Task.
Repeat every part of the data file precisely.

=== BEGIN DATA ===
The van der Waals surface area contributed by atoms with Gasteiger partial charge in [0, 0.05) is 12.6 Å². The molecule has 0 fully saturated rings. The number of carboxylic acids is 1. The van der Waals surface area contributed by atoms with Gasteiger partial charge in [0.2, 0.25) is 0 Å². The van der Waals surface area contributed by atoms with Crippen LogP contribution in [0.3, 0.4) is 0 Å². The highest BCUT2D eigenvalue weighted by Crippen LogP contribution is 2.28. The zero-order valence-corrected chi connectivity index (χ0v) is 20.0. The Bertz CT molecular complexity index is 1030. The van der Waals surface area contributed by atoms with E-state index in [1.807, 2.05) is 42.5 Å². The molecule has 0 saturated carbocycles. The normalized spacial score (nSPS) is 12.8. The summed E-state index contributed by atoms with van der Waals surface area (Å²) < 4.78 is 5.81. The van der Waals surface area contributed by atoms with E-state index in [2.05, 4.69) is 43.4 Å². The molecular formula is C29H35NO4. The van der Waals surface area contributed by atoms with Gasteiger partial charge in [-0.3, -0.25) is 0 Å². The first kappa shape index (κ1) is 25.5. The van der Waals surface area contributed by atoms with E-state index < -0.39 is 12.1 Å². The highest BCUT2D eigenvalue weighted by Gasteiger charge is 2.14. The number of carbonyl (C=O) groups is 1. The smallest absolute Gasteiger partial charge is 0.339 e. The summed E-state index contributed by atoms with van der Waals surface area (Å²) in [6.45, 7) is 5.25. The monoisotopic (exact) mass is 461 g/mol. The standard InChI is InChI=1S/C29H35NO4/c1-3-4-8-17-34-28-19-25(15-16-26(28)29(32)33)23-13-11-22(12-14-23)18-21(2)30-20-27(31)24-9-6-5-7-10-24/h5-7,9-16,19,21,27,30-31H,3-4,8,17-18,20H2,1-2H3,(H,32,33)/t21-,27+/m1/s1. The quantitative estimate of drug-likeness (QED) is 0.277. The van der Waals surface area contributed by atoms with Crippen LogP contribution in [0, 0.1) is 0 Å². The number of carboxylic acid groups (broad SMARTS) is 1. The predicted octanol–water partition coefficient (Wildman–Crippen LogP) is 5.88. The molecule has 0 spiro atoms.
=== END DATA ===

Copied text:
The van der Waals surface area contributed by atoms with Gasteiger partial charge in [0, 0.05) is 12.6 Å². The molecule has 0 fully saturated rings. The number of carboxylic acids is 1. The van der Waals surface area contributed by atoms with Gasteiger partial charge in [0.2, 0.25) is 0 Å². The van der Waals surface area contributed by atoms with Crippen LogP contribution in [0.3, 0.4) is 0 Å². The highest BCUT2D eigenvalue weighted by Crippen LogP contribution is 2.28. The zero-order valence-corrected chi connectivity index (χ0v) is 20.0. The Bertz CT molecular complexity index is 1030. The van der Waals surface area contributed by atoms with E-state index in [1.807, 2.05) is 42.5 Å². The molecule has 0 saturated carbocycles. The normalized spacial score (nSPS) is 12.8. The summed E-state index contributed by atoms with van der Waals surface area (Å²) < 4.78 is 5.81. The van der Waals surface area contributed by atoms with E-state index in [2.05, 4.69) is 43.4 Å². The molecular formula is C29H35NO4. The van der Waals surface area contributed by atoms with Gasteiger partial charge in [-0.3, -0.25) is 0 Å². The first kappa shape index (κ1) is 25.5. The van der Waals surface area contributed by atoms with E-state index < -0.39 is 12.1 Å². The highest BCUT2D eigenvalue weighted by Gasteiger charge is 2.14. The number of carbonyl (C=O) groups is 1. The smallest absolute Gasteiger partial charge is 0.339 e. The summed E-state index contributed by atoms with van der Waals surface area (Å²) in [6.45, 7) is 5.25. The monoisotopic (exact) mass is 461 g/mol. The standard InChI is InChI=1S/C29H35NO4/c1-3-4-8-17-34-28-19-25(15-16-26(28)29(32)33)23-13-11-22(12-14-23)18-21(2)30-20-27(31)24-9-6-5-7-10-24/h5-7,9-16,19,21,27,30-31H,3-4,8,17-18,20H2,1-2H3,(H,32,33)/t21-,27+/m1/s1. The quantitative estimate of drug-likeness (QED) is 0.277. The van der Waals surface area contributed by atoms with Crippen LogP contribution in [0, 0.1) is 0 Å². The number of carboxylic acid groups (broad SMARTS) is 1. The predicted octanol–water partition coefficient (Wildman–Crippen LogP) is 5.88. The molecule has 0 spiro atoms.